• Changes to the everyday makeup of the household (i.e., an older sibling goes college, a parent goes back to full-time work outside the home, or a family member begins living in the household)
    • Changing to a new room or bed
    • A new activity that brings new expectations

    Even a change that may seem mundane to an adult, such as adopting a new pet, can affect a child due to a change in their routine. For example, if a family has a new puppy, a child may have a change in their sleep patterns (with more disruptions and earlier wake-up times) and a change in their responsibilities, both of which require time for adjustment.

    Signs That a Child Is Having a Difficult Time With a Transition

    Depending on the age of a child, they may not have the language skills to verbalize how they are feeling when their environment changes. So, the effects of a change may be more subtle than those in an adult. Families and caregivers can pay attention to certain cues that may indicate that a child is struggling with a recent change, including:

    • Becoming more withdrawn or more clingy
    • Asking more questions than usual or shutting down when asked a question
    • Showing signs of anxiety, such as chewing nails, tapping feet, fixating or ruminating on small challenges
    • Changes in eating or sleeping patterns
    • New behaviors that display a sense of trying to regain control over their environment, such as acting out or showing increased sensitivity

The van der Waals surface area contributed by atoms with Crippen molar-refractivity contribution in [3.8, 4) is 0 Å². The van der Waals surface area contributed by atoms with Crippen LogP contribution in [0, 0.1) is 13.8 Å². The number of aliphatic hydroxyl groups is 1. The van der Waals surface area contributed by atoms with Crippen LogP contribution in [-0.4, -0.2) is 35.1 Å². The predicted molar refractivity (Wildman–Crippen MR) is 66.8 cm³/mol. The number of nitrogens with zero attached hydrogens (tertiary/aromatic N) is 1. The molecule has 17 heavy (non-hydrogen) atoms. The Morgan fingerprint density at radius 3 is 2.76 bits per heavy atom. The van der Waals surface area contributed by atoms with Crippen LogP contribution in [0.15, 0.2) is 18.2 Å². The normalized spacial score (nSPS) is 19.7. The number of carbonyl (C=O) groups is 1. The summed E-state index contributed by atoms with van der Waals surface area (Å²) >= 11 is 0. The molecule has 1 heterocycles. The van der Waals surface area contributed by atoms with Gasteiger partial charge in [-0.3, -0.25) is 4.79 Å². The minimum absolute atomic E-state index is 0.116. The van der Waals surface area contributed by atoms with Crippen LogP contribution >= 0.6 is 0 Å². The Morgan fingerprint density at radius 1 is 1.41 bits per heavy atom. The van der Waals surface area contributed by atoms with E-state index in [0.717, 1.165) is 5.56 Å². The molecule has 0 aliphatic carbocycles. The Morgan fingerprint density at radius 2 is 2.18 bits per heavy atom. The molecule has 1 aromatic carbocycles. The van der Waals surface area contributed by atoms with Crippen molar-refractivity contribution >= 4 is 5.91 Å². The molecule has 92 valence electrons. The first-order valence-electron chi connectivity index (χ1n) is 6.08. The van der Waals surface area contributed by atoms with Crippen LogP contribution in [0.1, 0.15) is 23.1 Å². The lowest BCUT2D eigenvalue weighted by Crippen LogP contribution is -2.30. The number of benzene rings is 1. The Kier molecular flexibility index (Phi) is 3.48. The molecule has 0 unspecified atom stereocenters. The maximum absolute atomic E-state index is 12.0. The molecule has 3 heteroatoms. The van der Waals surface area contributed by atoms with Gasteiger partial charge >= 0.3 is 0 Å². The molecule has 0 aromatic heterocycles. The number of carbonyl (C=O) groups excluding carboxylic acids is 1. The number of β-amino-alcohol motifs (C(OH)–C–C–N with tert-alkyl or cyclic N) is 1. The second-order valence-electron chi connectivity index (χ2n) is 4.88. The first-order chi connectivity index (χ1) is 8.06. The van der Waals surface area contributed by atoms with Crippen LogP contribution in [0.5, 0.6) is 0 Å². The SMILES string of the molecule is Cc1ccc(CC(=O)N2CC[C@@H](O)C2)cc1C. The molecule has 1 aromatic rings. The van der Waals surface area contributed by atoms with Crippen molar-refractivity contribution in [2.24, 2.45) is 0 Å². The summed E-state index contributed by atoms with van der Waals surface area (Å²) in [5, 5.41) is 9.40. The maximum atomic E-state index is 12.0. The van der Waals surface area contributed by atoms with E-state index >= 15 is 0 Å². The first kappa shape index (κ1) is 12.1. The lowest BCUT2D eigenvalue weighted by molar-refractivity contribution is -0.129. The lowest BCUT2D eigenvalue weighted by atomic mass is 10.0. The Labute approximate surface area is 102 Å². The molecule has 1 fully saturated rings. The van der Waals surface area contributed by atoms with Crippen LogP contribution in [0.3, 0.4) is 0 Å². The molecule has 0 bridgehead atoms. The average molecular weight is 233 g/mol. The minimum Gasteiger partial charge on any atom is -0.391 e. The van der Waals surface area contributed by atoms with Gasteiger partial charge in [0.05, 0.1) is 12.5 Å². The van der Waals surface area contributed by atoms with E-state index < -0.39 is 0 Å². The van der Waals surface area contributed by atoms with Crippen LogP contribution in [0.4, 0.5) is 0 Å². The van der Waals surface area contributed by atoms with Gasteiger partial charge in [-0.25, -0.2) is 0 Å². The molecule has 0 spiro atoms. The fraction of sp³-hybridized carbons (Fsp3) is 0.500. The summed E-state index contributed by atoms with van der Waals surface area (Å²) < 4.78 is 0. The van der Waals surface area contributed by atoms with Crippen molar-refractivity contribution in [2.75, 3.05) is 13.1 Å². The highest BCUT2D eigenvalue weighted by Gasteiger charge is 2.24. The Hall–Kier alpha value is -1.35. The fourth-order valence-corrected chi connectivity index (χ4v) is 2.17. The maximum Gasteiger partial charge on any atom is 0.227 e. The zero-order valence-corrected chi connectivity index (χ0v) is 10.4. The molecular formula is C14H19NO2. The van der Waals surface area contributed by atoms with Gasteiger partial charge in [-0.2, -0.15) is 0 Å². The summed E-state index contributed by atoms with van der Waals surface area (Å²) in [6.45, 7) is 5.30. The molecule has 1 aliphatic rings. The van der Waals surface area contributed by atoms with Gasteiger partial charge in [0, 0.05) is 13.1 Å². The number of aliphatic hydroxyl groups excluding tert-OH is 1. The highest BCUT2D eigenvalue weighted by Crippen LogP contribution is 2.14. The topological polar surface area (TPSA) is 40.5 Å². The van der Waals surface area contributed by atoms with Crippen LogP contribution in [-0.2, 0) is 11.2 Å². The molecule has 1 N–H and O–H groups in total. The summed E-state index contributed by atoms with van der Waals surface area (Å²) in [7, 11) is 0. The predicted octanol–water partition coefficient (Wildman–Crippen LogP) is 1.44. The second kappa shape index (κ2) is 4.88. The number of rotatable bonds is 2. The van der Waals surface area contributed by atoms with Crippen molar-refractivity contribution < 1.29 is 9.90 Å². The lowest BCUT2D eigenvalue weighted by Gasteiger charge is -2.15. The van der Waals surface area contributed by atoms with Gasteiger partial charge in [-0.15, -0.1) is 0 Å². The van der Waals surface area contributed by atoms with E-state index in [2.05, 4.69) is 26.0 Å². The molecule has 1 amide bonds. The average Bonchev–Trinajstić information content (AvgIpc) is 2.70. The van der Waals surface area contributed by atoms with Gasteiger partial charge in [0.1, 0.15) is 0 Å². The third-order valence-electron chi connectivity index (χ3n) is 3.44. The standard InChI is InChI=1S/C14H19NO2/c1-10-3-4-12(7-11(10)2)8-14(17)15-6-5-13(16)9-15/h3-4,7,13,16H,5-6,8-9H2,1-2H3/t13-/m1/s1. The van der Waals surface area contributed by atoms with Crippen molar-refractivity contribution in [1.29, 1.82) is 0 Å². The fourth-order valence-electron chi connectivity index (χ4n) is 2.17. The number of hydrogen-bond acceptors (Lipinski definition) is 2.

While these above signs may indicate that a child is having difficulty with a change in their environment, it’s important to recognize that change is not universally bad. While transitions can be hard for children to navigate, with proper support and guidance, a transition can often lead a child to a more positive situation or environment. Having the experience of undergoing a change in their environment and successfully adjusting to it can also help increase a child’s self-esteem, priming them to confront future changes with more confidence.

    Tips and Tricks for Helping Ease Children Through Life Transitions

    Supporting children through life transitions can be intimidating. Many families wonder how to switch schools or communities in ways that won’t negatively impact their children. Fortunately, there are many transition strategies in child care that can help children and their families successfully navigate change.

    Tip #1: Keep an Open Line of Communication

    The most important strategy for helping children transition is allowing space for plenty of discussion about the change. Often, difficulty with transitions stems from how an initial transition was introduced: Did a child feel a sense of being blindsided? Or did they have an idea that a change may be on the horizon?

    Parents can have introductory discussions to help children adjust to the idea of change in both formal and informal ways—by setting up specific times to discuss details and asking open-ended questions during random downtimes, such as while they are driving in the car. Parents can also reference the upcoming change in constructive, non-threatening ways. For example, they can talk about aspects of the upcoming change that excite them (i.e., “I’m so excited to be able to walk to the library from our new house!”), thereby modeling for their children how change can be framed in a positive light.

    Tip #2: Pinpoint and Emphasize Age-Appropriate Constants

    If a child is changing schools, parents can help identify and emphasize aspects of life that will remain constant. Working with children to identify the things in their schedule that will not change can help them feel like they are on more solid ground as they get their bearings. For example, if children have a favorite swim coach or piano teacher, parents can focus on how this person will continue to be in their lives without any changes. If a child is moving to a new community, the constant may be something like always sitting down for family dinner at the same time or watching cartoons on Saturday mornings.